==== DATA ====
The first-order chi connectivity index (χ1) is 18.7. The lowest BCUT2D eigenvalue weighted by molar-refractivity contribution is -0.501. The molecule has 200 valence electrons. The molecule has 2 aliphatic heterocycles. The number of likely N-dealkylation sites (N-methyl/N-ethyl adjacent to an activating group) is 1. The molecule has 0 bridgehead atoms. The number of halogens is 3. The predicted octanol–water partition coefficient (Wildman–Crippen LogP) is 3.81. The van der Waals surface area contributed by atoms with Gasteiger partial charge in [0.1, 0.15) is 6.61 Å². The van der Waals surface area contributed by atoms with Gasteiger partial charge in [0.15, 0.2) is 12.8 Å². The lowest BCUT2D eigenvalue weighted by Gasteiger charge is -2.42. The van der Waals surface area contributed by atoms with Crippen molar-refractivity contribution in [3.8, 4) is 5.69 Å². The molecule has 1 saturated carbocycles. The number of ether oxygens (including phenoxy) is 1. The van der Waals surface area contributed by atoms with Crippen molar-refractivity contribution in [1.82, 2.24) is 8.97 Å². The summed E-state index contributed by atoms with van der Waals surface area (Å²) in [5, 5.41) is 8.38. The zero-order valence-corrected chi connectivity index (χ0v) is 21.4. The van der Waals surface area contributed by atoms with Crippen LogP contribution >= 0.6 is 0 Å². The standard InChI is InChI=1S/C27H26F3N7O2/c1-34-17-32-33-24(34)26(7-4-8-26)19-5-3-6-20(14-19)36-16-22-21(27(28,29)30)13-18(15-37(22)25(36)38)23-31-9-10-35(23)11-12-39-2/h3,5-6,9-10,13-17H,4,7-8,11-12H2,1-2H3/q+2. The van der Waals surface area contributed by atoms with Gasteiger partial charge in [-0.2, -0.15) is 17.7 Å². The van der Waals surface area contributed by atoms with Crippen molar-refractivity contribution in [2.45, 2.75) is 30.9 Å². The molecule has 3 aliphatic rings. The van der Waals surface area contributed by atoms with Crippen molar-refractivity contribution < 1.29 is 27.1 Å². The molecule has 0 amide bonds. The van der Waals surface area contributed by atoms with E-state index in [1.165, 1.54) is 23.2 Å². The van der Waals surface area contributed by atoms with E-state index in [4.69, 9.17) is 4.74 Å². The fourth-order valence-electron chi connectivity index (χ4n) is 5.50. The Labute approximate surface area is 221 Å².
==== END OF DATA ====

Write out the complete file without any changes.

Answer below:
The first-order chi connectivity index (χ1) is 18.7. The lowest BCUT2D eigenvalue weighted by molar-refractivity contribution is -0.501. The molecule has 200 valence electrons. The molecule has 2 aliphatic heterocycles. The number of likely N-dealkylation sites (N-methyl/N-ethyl adjacent to an activating group) is 1. The molecule has 0 bridgehead atoms. The number of halogens is 3. The predicted octanol–water partition coefficient (Wildman–Crippen LogP) is 3.81. The van der Waals surface area contributed by atoms with Gasteiger partial charge in [0.1, 0.15) is 6.61 Å². The van der Waals surface area contributed by atoms with Gasteiger partial charge in [0.15, 0.2) is 12.8 Å². The lowest BCUT2D eigenvalue weighted by Gasteiger charge is -2.42. The van der Waals surface area contributed by atoms with Crippen molar-refractivity contribution in [3.8, 4) is 5.69 Å². The molecule has 1 saturated carbocycles. The number of ether oxygens (including phenoxy) is 1. The van der Waals surface area contributed by atoms with Crippen molar-refractivity contribution in [1.82, 2.24) is 8.97 Å². The summed E-state index contributed by atoms with van der Waals surface area (Å²) in [5, 5.41) is 8.38. The zero-order valence-corrected chi connectivity index (χ0v) is 21.4. The van der Waals surface area contributed by atoms with Crippen LogP contribution >= 0.6 is 0 Å². The standard InChI is InChI=1S/C27H26F3N7O2/c1-34-17-32-33-24(34)26(7-4-8-26)19-5-3-6-20(14-19)36-16-22-21(27(28,29)30)13-18(15-37(22)25(36)38)23-31-9-10-35(23)11-12-39-2/h3,5-6,9-10,13-17H,4,7-8,11-12H2,1-2H3/q+2. The van der Waals surface area contributed by atoms with Gasteiger partial charge in [-0.2, -0.15) is 17.7 Å². The van der Waals surface area contributed by atoms with Crippen molar-refractivity contribution in [2.45, 2.75) is 30.9 Å². The molecule has 3 aliphatic rings. The van der Waals surface area contributed by atoms with Crippen molar-refractivity contribution < 1.29 is 27.1 Å². The molecule has 0 amide bonds. The van der Waals surface area contributed by atoms with E-state index in [1.165, 1.54) is 23.2 Å². The van der Waals surface area contributed by atoms with E-state index in [4.69, 9.17) is 4.74 Å². The fourth-order valence-electron chi connectivity index (χ4n) is 5.50. The Labute approximate surface area is 221 Å².